NAPOLEONVILLE — Crosstex Energy Services LP has sued the operator of a failed salt dome cavern suspected of causing a 15.1-acre sinkhole last year in Assumption Parish and forcing the permanent closure of a Crosstex natural gas pipeline.
Filed April 22 in the 23rd Judicial District Court in Assumption, the lawsuit claims cavern operator Texas Brine Co. of Houston knew or should have known the salt dome cavern was defective and alleges the resulting harm could have been prevented.
The suit seeking damages is the sixth filed in state and federal courts over the growing swampland sinkhole between the Bayou Corne and Grand Bayou communities.
Crosstex became the first among several companies operating caverns in the Napoleonville Dome to bring suit against Texas Brine. Other suits filed so far have been brought by evacuated residents or owners of large tracts near the sinkhole.
The cavern in dispute was permitted in 1982 and shut in 2011. The sinkhole emerged in early August after a few months of tremors and mysterious gas bubbles in area bayous.
Crosstex, a Dallas-based midstream pipeline company, alleges the sinkhole rendered its 36-inch “St. James to Weeks Island” natural gas pipeline unusable and the line must be relocated.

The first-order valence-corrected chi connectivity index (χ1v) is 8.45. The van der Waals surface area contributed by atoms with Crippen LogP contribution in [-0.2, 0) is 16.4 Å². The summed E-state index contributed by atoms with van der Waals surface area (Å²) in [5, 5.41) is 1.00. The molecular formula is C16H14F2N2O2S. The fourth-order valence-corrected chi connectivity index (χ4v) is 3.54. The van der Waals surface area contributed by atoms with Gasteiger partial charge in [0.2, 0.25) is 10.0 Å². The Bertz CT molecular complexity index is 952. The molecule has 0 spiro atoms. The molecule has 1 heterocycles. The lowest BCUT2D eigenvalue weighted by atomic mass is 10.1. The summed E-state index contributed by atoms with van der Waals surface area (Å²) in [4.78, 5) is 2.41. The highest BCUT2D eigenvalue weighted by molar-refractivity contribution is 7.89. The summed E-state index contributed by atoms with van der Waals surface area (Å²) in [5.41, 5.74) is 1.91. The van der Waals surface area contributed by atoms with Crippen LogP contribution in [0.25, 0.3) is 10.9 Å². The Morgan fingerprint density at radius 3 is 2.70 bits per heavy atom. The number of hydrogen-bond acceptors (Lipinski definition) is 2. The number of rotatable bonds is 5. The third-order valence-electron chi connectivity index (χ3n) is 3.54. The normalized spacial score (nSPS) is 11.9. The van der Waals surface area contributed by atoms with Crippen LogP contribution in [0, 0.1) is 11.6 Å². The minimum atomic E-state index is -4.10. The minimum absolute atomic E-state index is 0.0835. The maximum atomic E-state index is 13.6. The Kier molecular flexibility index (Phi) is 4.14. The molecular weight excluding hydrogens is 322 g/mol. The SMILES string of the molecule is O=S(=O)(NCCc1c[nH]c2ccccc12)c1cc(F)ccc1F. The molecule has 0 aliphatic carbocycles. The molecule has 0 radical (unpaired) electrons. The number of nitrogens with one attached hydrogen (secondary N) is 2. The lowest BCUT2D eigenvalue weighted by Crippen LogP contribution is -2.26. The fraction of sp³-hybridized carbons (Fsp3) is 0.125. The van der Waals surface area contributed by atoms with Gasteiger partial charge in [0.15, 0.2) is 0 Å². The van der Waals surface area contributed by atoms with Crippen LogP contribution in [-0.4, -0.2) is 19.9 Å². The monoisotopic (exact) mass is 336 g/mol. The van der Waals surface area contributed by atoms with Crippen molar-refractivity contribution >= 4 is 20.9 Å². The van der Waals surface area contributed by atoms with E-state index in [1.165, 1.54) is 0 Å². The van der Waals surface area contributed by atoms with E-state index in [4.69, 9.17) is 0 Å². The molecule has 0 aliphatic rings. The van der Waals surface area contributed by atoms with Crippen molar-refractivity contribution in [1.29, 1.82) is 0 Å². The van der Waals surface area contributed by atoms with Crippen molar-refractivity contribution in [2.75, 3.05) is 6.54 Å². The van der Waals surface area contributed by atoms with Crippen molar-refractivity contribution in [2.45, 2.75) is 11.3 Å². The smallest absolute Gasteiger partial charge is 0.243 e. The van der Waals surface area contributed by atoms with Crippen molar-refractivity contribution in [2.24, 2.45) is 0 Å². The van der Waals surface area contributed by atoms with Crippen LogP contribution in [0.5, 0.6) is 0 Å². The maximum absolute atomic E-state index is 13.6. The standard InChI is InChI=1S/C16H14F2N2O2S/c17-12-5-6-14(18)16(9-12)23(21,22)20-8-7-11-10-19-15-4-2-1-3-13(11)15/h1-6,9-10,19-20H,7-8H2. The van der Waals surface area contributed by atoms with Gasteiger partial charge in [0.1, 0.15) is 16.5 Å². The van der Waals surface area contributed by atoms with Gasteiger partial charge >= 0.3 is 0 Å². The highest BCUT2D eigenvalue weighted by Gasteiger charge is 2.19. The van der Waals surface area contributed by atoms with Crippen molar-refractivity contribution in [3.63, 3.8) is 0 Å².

Crosstex also claims the cavern failure prevented facility expansion and led to the loss of storage contracts for its two salt dome caverns near Texas Brine’s cavern.
Crosstex used its caverns to store liquefied petroleum gas moving from production fields to consumers. Texas Brine uses salt dome caverns to create brine for the petrochemical industry.
Frank Neuner Jr., Crosstex attorney, said Tuesday the company has been in negotiations with Texas Brine but filed the suit to protect Crosstex’s legal rights.
“We wanted to start the legal interest running since we’re incurring substantial cost
to relocate the line,” Neuner said.
Crosstex officials have said in previous public statements that the pipeline closure costs $275,000 per month. Neuner said the initial estimate for the pipeline relocation is $25 million to $30 million.
Sonny Cranch, Texas Brine spokesman, said Wednesday, the suit, “like all other filings, will be reviewed by our legal counsel, who will respond appropriately.”
Other defendants are Texas Brine insurers Zurich American Insurance Co., American Guarantee and Liability Insurance Co. and Arch Specialty Insurance Co.
Occidental Chemical Corp. is the cavern property owner, the suit says, but is not a defendant, as Texas Brine is the operator.
Scientists working for the Louisiana Office of Conservation have said the failed cavern, known as Oxy Geismar No. 3, was mined too close to the Napoleonville Dome’s outer face and developed a sidewall breach, triggering the sinkhole and related impacts.
Crosstex’s suit touches on this theory.
“By allowing brine mining operations to breach the edge of the salt formation, Texas Brine failed to comply with applicable safety regulations,” the suit alleges.
Conservation officials have said that the kind of cavern failure that occurred is unprecedented. State regulations do not limit how closely caverns can be mined to the salt dome face, but regulators say rules of thumb exist for safe distances.
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